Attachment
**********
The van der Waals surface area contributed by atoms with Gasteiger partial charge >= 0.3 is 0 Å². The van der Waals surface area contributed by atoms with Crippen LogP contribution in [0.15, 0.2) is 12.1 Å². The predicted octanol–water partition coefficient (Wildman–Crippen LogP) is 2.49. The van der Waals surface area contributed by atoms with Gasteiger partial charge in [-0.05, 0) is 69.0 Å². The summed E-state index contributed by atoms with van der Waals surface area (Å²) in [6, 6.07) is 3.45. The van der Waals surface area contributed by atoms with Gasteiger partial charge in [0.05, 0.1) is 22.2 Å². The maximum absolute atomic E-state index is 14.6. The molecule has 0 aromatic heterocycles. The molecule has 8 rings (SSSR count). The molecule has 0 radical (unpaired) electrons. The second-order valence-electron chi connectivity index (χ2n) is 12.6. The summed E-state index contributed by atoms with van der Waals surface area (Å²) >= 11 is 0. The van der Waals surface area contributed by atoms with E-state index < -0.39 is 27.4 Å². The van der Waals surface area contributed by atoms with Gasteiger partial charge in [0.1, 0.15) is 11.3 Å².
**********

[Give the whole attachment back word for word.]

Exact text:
The van der Waals surface area contributed by atoms with Gasteiger partial charge >= 0.3 is 0 Å². The van der Waals surface area contributed by atoms with Crippen LogP contribution in [0.15, 0.2) is 12.1 Å². The predicted octanol–water partition coefficient (Wildman–Crippen LogP) is 2.49. The van der Waals surface area contributed by atoms with Gasteiger partial charge in [-0.05, 0) is 69.0 Å². The summed E-state index contributed by atoms with van der Waals surface area (Å²) in [6, 6.07) is 3.45. The van der Waals surface area contributed by atoms with Gasteiger partial charge in [0.05, 0.1) is 22.2 Å². The maximum absolute atomic E-state index is 14.6. The molecule has 0 aromatic heterocycles. The molecule has 8 rings (SSSR count). The molecule has 0 radical (unpaired) electrons. The second-order valence-electron chi connectivity index (χ2n) is 12.6. The summed E-state index contributed by atoms with van der Waals surface area (Å²) >= 11 is 0. The van der Waals surface area contributed by atoms with E-state index < -0.39 is 27.4 Å². The van der Waals surface area contributed by atoms with Gasteiger partial charge in [0.1, 0.15) is 11.3 Å².